VCUs rather clinical 71-60 win over George Mason on Saturday was a bottle-chug of Maalox. We saw what we needed to see–spirited effort, an attention to detail on defense, and just enough shooting.
That’s how VCU wins basketball games.
There are details that matter, but only as they pertain to moving forward. Melvin Johnson played with more confidence and freedom than I’d seen in the past three weeks. Treveon Graham was just-selfish-enough. Jonnie Williams took another step forward in becoming a postseason weapon. And VCU just plain won a basketball game.
It can safely be termed restorative.
There was an old-school feel to the win, the kind of feeling that, eight minutes into the game, had you nodding your head. VCU had forced six turnovers, and Johnson rose, with ease and fluidity, and swished a three to give VCU a 12-5 lead.
“This is what I’m used to seeing.”
It was restorative from even before the opening tip.
My man Pav was touched on the shoulder and asked to sing the national anthem. Pav, who embodies what we should be as fans, had an idea.
That Animal is a “we” thing, and we would sing. Pav had PA maven Hunter Elliott ask the sellout crowd–the 66th straight–to join him in singing the anthem. And we did.
Sensing the moment, about halfway through, Pav lowered his mic and most of the 7,600 on hand joined in a very wonderful moment–an a capella National Anthem.
The funny thing about it, too, is that the moment served as a summary for the regular season. You see, within the 7,600 people you will get wonderful voices (Cincinnati), average voices (St. Louis), and frustratingly bad voices (Davidson).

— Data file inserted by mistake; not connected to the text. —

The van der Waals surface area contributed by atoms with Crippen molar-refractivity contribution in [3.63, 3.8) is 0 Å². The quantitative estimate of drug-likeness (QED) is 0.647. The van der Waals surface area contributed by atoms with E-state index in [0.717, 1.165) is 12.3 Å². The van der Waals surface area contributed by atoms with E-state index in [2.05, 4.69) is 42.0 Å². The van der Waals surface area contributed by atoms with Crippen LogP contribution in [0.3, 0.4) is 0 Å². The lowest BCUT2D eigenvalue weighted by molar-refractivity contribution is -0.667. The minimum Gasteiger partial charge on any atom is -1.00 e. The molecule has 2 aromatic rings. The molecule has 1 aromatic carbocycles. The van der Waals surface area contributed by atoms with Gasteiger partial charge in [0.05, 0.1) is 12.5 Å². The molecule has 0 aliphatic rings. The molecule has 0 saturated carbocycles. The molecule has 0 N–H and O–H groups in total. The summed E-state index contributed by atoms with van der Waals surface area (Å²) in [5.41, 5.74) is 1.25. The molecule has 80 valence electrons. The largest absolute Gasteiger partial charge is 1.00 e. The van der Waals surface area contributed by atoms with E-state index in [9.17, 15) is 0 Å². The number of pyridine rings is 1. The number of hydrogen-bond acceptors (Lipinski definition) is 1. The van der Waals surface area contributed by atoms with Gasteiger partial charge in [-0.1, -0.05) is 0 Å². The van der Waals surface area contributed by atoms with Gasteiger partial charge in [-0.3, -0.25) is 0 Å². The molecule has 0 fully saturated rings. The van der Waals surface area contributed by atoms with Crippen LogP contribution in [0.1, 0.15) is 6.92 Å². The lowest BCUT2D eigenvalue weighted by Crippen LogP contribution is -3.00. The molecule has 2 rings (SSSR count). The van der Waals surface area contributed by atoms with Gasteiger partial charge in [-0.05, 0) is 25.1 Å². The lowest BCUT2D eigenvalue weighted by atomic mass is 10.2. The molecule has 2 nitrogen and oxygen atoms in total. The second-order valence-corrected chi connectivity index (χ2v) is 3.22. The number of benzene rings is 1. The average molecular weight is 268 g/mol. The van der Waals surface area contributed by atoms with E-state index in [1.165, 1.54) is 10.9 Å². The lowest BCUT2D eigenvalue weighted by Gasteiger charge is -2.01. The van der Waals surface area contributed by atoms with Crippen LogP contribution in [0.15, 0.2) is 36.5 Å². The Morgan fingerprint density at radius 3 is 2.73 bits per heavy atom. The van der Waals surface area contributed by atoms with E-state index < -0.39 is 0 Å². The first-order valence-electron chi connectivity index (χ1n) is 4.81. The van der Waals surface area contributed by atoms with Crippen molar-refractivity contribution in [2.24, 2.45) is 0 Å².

But all-in-all, when you tabulate the voices and put them within the 94×50 confines of a basketball court, you get something special–like VCU basketball. It was a Doug-Brooks-on-a-fast-break of a regular season, anything but regular, and it is not the season.
There is more to do.
Side note: Robby is an outstanding play-by-play guy, but his singing voice is somewhere between Davidson and Richmond.
For me, the most touching part of senior day was not when the trio of players bent down and kissed the court. It was not when Briante Weber hopped aboard Engine 21 and was carried across that floor and to the locker room one last time. It was just before those moments. It lasted but a millisecond but it hit me like a bolt of lightning, bringing the hair on my neck to attention and tears into my eyes.
It was when Jarred Guest, Treveon Graham, and Briante Weber first moved towards midcourt.
The fans, still 6,500 strong, saw them moving away from the hugs and towards halfcourt. There was an immediate awakening among the throng that this would be a moment, and the noise level immediately rose to coincide with the footsteps towards the VCU logo. It wasn’t a depth-charge like one of those explosions after a dunk, nor the frenzy that occurs when the team runs out of the tunnel for the first time.
This was more a crescendo of respect, of love, of memories.
It was a pure, unfabricated sound of thank you.
There will be the day when we talk about this season. However that day won’t come until all the games are played. Similarly, I’m not talking about the three seniors yet. They have games to play. Their VCU careers are not over. Not by a longshot.
For now, we’re taking out a big, black Sharpie and drawing a line:
And we will get into those dynamics this week. For now, it’s time for my oft-quoted anthem: